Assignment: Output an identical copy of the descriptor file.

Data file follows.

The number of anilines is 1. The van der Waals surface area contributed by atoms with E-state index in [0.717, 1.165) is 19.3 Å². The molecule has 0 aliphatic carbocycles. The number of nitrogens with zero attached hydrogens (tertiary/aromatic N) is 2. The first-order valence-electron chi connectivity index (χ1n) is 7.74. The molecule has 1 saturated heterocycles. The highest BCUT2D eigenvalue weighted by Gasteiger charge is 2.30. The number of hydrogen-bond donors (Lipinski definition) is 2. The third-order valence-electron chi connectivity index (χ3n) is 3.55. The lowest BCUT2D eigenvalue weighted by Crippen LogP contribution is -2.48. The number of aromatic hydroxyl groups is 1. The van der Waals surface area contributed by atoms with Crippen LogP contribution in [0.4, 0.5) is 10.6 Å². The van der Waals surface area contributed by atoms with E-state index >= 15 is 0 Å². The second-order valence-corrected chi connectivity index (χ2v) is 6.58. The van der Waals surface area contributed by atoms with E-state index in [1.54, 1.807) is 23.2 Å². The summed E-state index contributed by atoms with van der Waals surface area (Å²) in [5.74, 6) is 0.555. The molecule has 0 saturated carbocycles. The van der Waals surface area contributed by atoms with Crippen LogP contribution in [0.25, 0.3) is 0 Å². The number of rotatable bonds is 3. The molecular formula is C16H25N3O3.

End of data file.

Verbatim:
The number of anilines is 1. The van der Waals surface area contributed by atoms with E-state index in [0.717, 1.165) is 19.3 Å². The molecule has 0 aliphatic carbocycles. The number of nitrogens with zero attached hydrogens (tertiary/aromatic N) is 2. The first-order valence-electron chi connectivity index (χ1n) is 7.74. The molecule has 1 saturated heterocycles. The highest BCUT2D eigenvalue weighted by Gasteiger charge is 2.30. The number of hydrogen-bond donors (Lipinski definition) is 2. The third-order valence-electron chi connectivity index (χ3n) is 3.55. The lowest BCUT2D eigenvalue weighted by Crippen LogP contribution is -2.48. The number of aromatic hydroxyl groups is 1. The van der Waals surface area contributed by atoms with Crippen LogP contribution in [0.4, 0.5) is 10.6 Å². The van der Waals surface area contributed by atoms with E-state index >= 15 is 0 Å². The second-order valence-corrected chi connectivity index (χ2v) is 6.58. The van der Waals surface area contributed by atoms with E-state index in [1.54, 1.807) is 23.2 Å². The summed E-state index contributed by atoms with van der Waals surface area (Å²) in [5.74, 6) is 0.555. The molecule has 0 saturated carbocycles. The van der Waals surface area contributed by atoms with Crippen LogP contribution in [0.25, 0.3) is 0 Å². The number of rotatable bonds is 3. The molecular formula is C16H25N3O3.